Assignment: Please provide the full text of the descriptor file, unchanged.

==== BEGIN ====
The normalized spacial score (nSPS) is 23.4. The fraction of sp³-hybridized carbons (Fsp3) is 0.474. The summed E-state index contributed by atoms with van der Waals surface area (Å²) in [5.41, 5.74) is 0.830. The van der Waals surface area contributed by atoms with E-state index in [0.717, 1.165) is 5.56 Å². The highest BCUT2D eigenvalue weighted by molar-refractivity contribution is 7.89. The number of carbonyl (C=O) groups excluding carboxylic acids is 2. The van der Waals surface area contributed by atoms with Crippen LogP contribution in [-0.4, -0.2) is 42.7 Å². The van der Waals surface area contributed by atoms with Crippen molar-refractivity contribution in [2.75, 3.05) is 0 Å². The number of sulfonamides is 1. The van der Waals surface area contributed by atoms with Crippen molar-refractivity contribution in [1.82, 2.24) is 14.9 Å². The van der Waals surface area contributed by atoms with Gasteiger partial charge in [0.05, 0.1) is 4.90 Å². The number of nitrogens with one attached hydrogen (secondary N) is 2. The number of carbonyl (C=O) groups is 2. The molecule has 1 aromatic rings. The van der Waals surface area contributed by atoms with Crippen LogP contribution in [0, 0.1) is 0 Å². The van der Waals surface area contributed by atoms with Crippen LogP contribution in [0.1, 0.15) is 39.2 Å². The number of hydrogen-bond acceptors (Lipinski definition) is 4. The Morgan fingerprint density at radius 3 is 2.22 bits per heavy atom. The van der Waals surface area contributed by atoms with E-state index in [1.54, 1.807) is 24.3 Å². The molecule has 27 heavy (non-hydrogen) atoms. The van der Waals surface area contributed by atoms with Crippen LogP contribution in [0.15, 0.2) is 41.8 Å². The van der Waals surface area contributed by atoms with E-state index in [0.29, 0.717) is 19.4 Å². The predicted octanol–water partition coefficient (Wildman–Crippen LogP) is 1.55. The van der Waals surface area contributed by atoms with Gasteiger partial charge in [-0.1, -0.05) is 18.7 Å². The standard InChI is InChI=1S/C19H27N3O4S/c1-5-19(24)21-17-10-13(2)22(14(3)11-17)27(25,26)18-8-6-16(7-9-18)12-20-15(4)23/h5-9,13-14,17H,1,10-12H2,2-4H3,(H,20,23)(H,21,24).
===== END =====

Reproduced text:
The normalized spacial score (nSPS) is 23.4. The fraction of sp³-hybridized carbons (Fsp3) is 0.474. The summed E-state index contributed by atoms with van der Waals surface area (Å²) in [5.41, 5.74) is 0.830. The van der Waals surface area contributed by atoms with E-state index in [0.717, 1.165) is 5.56 Å². The highest BCUT2D eigenvalue weighted by molar-refractivity contribution is 7.89. The number of carbonyl (C=O) groups excluding carboxylic acids is 2. The van der Waals surface area contributed by atoms with Crippen LogP contribution in [-0.4, -0.2) is 42.7 Å². The van der Waals surface area contributed by atoms with Crippen molar-refractivity contribution in [2.75, 3.05) is 0 Å². The number of sulfonamides is 1. The van der Waals surface area contributed by atoms with Crippen molar-refractivity contribution in [1.82, 2.24) is 14.9 Å². The van der Waals surface area contributed by atoms with Gasteiger partial charge in [0.05, 0.1) is 4.90 Å². The number of nitrogens with one attached hydrogen (secondary N) is 2. The number of carbonyl (C=O) groups is 2. The molecule has 1 aromatic rings. The van der Waals surface area contributed by atoms with Crippen LogP contribution in [0, 0.1) is 0 Å². The van der Waals surface area contributed by atoms with Crippen LogP contribution in [0.1, 0.15) is 39.2 Å². The number of hydrogen-bond acceptors (Lipinski definition) is 4. The Morgan fingerprint density at radius 3 is 2.22 bits per heavy atom. The van der Waals surface area contributed by atoms with E-state index in [1.54, 1.807) is 24.3 Å². The molecule has 27 heavy (non-hydrogen) atoms. The van der Waals surface area contributed by atoms with Crippen LogP contribution in [0.15, 0.2) is 41.8 Å². The van der Waals surface area contributed by atoms with E-state index in [0.29, 0.717) is 19.4 Å². The predicted octanol–water partition coefficient (Wildman–Crippen LogP) is 1.55. The van der Waals surface area contributed by atoms with Gasteiger partial charge in [-0.1, -0.05) is 18.7 Å². The standard InChI is InChI=1S/C19H27N3O4S/c1-5-19(24)21-17-10-13(2)22(14(3)11-17)27(25,26)18-8-6-16(7-9-18)12-20-15(4)23/h5-9,13-14,17H,1,10-12H2,2-4H3,(H,20,23)(H,21,24).